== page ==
Surrey 572 for 4 (Sibley 220*, Amla 151, Burns 82, Solanki 51) lead Yorkshire 434 by 138 runs
Dominic Sibley provided a pleasant footnote to Surrey's torturous season by becoming the youngest player to score a double century in the County Championship. It was an extraordinary achievement for an 18-year-old who has to go back to school on Monday.
He batted for nine-and-a-half hours and faced 484 balls for his double hundred - concentration not often associated with the current generation of young players weaned on one-day cricket. Of Englishmen, only WG Grace has achieved the feat at a younger age in first-class cricket.
Supporters at The Oval have been demoralised this season by an unsuccessful side, the makeup of which has not reflected well on such a famous and wealthy county, but here they could rejoice in a fine young player who has been developed by the club's academy.
Sibley is the latest in a string of home-grown players to appear for Surrey. Their challenge is to ensure they are selected regularly and can develop into established first XI players at the club. Addressing the leakage of talent from The Oval should be high on the agenda of the new head coach.
Whoever is appointed will have a very talented young batsman to work with in Sibley, who will surely sign professional terms soon, having only been on a summer contract this season. When he was 15, he made a double-century for his club, Ashtead, and appeared for Surrey 2nd XI, pushed forward by Surrey academy director Gareth Townsend. Last winter he played for England Under-19s in South Africa and scored a century in the second Youth Test.
Sibley should have returned to Whitgift School to begin his final year studying Geography, English and PE but was given time off to play the final three fixtures of the season. How he would have cursed missing an innings on a wicket this flat.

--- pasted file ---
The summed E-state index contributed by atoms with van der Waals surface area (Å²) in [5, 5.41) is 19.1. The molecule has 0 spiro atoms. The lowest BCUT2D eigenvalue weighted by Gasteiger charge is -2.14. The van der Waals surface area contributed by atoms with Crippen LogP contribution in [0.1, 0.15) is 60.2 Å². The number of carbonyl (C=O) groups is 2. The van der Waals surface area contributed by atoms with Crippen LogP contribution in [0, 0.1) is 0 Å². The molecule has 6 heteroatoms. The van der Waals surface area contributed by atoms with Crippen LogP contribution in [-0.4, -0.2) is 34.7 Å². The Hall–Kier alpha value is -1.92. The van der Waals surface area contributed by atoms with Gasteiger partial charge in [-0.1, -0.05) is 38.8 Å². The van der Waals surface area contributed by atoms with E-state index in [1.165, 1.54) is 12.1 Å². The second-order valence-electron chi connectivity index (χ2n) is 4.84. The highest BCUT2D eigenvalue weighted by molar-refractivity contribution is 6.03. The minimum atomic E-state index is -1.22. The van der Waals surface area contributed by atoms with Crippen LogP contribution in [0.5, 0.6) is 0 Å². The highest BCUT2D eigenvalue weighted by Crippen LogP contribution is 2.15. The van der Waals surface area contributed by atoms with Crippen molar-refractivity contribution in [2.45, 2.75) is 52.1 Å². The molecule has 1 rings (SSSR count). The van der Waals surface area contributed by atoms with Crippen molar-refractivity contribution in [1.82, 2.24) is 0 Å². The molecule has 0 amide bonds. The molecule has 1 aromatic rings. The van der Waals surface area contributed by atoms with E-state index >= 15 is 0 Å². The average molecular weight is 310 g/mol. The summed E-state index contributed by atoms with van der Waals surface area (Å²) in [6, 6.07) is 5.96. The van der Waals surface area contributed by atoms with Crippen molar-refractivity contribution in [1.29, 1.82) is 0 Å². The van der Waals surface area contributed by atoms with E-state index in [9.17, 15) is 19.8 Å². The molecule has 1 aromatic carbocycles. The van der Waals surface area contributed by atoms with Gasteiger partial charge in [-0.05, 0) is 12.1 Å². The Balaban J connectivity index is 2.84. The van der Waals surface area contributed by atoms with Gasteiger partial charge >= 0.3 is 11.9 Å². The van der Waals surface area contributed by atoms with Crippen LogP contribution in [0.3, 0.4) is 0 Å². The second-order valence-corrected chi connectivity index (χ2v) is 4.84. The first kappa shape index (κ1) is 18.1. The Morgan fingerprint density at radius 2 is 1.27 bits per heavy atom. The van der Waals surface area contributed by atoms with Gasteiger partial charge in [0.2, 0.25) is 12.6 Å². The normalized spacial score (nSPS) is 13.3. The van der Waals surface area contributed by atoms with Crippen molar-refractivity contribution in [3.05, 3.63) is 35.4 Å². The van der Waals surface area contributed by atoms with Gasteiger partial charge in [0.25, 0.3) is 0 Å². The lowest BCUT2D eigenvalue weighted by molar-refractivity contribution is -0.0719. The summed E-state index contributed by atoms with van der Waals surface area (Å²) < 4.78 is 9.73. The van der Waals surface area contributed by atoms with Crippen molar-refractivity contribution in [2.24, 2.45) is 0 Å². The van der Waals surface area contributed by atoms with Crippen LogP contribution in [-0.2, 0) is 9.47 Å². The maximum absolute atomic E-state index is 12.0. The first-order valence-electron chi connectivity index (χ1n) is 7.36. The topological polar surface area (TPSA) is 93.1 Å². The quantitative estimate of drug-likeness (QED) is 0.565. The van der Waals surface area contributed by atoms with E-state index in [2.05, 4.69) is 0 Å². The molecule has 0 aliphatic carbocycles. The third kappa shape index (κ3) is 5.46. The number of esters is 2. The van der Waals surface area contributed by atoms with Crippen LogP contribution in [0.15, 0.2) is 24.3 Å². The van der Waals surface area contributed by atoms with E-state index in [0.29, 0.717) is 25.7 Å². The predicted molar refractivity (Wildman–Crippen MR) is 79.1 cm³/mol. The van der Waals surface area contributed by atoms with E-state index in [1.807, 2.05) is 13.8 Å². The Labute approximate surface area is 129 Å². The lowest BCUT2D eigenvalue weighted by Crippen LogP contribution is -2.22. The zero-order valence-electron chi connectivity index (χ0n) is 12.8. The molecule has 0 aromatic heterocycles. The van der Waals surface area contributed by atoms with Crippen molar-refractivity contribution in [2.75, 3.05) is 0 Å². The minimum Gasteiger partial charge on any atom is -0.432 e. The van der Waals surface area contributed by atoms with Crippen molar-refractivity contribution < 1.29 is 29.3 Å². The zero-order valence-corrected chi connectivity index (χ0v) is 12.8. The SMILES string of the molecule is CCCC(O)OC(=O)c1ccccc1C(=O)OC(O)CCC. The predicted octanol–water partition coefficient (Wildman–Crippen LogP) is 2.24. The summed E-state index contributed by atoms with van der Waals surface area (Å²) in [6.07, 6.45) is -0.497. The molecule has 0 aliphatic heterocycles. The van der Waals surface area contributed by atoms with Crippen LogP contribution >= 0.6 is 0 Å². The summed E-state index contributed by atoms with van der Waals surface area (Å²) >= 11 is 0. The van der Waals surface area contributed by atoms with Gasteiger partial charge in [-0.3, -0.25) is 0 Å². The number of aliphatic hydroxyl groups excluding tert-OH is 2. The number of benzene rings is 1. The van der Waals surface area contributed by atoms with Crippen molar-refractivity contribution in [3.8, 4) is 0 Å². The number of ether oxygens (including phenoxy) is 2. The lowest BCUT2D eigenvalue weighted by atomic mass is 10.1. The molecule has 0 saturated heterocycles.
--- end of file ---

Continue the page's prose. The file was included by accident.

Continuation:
A-levels will be no trouble for Sibley if he can knuckle down for his exams as he did batting in the morning session. During the first hour he patted back six maidens and found the "Yorkshire Wall" of six men catching in front of the bat impossible to impregnate - inspiration or desperation, it was certainly innovative from Andrew Gale.
After 70 minutes Sibley was finally able to play a shot in anger as Ryan Sidebottom took the second new ball and Sibley punched him off the back foot for three through cover. Fifteen minutes later his second aggressive stroke came with a cover drive off Jack Brooks. In total he needed 98 deliveries to take his overnight 81 to three figures, which arrived via a swept four off Adil Rashid.
"It was more relief this morning to get to a hundred," Sibley said. "I didn't get much of a chance to score, they bowled well at me and when I did get there I was quite emotional.
"I try to keep a familiarity with the way I bat; I always take my guard before each delivery. I keep everything the same and that keeps my tempo going.
"I felt good at Somerset and I was disappointed that I didn't get a big score but I'm pleased that I've got a big one before the end of the season. Doing it here at The Oval is great. I had my parents here and my dad came back from Singapore last night."
He loosened up in the afternoon and enjoyed his time with Hashim Amla, having told his mum he wanted to bat with Amla before he returned to South Africa. The pair added the highest third-wicket partnership for Surrey against Yorkshire which helped Surrey make their highest total against Yorkshire in a first-class match.
It was too easy for Amla. It was too easy for Vikram Solanki who made 51 in 54 balls. And it may never be easier for Sibley. However, his epic nearly didn't happen. He was dropped on just 8 on the second day and should have been held on 159 by Jonny Bairstow: a very simple chance from a thin edge. It was a bad lapse in concentration by the reserve wicketkeeper in England's Ashes squad.
Bairstow did not have a great birthday as he also suffered a nervous moment when he slipped near the pavilion boundary having chased a lost cause to fine leg. He fell awkwardly and Jason Gillespie came tearing down from the dressing room with a worried brow but after a few overs of gingerly movement, Bairstow could go back to worrying about his wicketkeeping.
Alex Winter is an editorial assistant at ESPNcricinfo